At this point, obnoxious Audi die-hards will note that the A3 and A4 have long been entry-level, front drive options like the CLA, but I’m inclined to dismiss these assertions. The A4′s front-drive layout was a consequence of circumstances, while the current generation A3, fine car as it may be, is a half-hearted Euro-transplant ill-suited for the American market (but great for Canada). The CLA, on the other hand, is expressly designed to be a cut-rate, entry-level Benz, devoid of substance, awkwardly styled and priced just far enough out of reach for a no-credit Cruze customer, but just accessibly enough that a pharmaceutical sales rep or social media brand strategist could afford the $299 a month lease payment.

There is one and only one reason behind the move; volume. The unquenchable quest for volume has led to a sales war between Mercedes-Benz and BMW, with both companies also trying to stave off a full-frontal assault by Audi. All three companies can use their premium positions and scale to capitalize on both margins and volume (Audi may be best suited for this, due to its scale and modular platforms, but that’s another article in itself). And while Europe may be in the toilet, the appetite for premium cars is still strong – hell, why buy a Focus when you can buy a front-drive BMW 1-Series or Mercedes B-Class that costs just as much? Needless to say, the hunger in America has only grown, even as the economy has nosedived. Even if you and everyone else is worse off compared to 2008, god forbid you should display any outward signs of frugality (which is of course, weakness and a loss of social status).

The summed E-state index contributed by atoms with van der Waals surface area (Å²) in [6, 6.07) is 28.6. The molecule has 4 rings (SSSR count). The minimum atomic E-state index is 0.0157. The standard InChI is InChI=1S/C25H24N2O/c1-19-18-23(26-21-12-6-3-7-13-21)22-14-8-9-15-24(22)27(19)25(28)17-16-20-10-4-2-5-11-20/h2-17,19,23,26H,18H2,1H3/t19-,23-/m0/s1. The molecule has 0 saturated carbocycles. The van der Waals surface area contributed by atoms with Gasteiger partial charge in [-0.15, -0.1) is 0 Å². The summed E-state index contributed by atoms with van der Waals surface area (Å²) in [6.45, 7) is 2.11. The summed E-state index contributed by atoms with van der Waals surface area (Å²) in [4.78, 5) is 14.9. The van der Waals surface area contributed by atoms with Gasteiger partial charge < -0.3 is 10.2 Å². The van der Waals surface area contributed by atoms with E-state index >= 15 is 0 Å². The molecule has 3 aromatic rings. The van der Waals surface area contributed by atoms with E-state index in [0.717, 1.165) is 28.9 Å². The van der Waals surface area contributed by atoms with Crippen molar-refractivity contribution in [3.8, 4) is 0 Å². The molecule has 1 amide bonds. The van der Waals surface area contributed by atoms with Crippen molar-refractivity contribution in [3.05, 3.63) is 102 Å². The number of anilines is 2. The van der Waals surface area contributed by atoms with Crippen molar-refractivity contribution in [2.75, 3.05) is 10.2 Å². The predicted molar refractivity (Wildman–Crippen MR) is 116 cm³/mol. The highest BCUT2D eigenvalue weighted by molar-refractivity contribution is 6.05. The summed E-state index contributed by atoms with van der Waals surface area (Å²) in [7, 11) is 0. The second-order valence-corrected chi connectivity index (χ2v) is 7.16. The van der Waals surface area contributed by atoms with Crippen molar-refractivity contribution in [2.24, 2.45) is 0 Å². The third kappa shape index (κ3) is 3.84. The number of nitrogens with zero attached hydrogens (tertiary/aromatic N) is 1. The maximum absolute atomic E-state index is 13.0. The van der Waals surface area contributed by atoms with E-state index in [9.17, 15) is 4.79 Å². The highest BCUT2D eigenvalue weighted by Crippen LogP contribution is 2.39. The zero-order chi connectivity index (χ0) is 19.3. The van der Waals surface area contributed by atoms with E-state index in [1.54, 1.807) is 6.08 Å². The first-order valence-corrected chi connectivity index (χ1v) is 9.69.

Sounds foolproof, right? After all, Mercedes, BMW and Audi have such strong brands that it will be almost impossible to erode their equity as premium marques, and they can continue to pump out front drive compacts until the Eurozone implodes. If you’re a management track sycophant at one of those companies, then that’s what you’ll tell the board.

Everyone else should take note of what happened to Coach. Their bags, once desirable luxury goods, are now the sort of thing that overprivileged mothers joke about giving to their Filipino nannies as Christmas gifts. Except it’s not a joke – ride the bus near the wealthy neighborhoods of Toronto, and you’ll see Coach bags being carried by the help, even though they live in low-rent walkups.  The rich moms and daughters have moved on to Longchamp bags for every day, and the previously unthinkable Hermes, Louis V, Balenciaga and all manner of obscure boutique labels that nobody has ever heard of and will forget about in six months (what the fuck is a Proenza Schouler bag? I don’t know, but that didn’t stop one girl from telling me how much she paid – as much as a solid NB Miata – and how long she waited for it on a waiting list).

Lest you think this has no relevance to the auto market, think back to when just having a Mercedes was a big deal, how extravagant and expensive it was to have a vinyl-upholstered 240D that took a glacial age to hit 60 mph. But it was imported and foreign and therefore prestigious. Now any of our new age celebrity demigods – think the Kardashians, or Lil Wayne or Dwight Howard – wouldn’t be caught dead in anything less than an S-Class. A Bentley, a G-Wagen or a 458 Italia are really the minimum requirement, and even the Bugatti Veyron, the finest car in the world from a technological standpoint, is the province of D-list rap stars and domestic abusers. The only reason that the top-tier of luxury and performance vehicles is considered the minimum entrypoint for “baller status” is directly related to the erosion of Mercedes and BMW as a brand completely out of reach for the masses. Now that any 9-5 working stiff has “an entrypoint into the brand”, they’re not nearly as special as they once were. They are fast becoming the Coach bags of the luxury car world, and all the pretty rich boys and girls have moved on to the really exclusive stuff, the Bugattis, Bentleys and Birkin bags.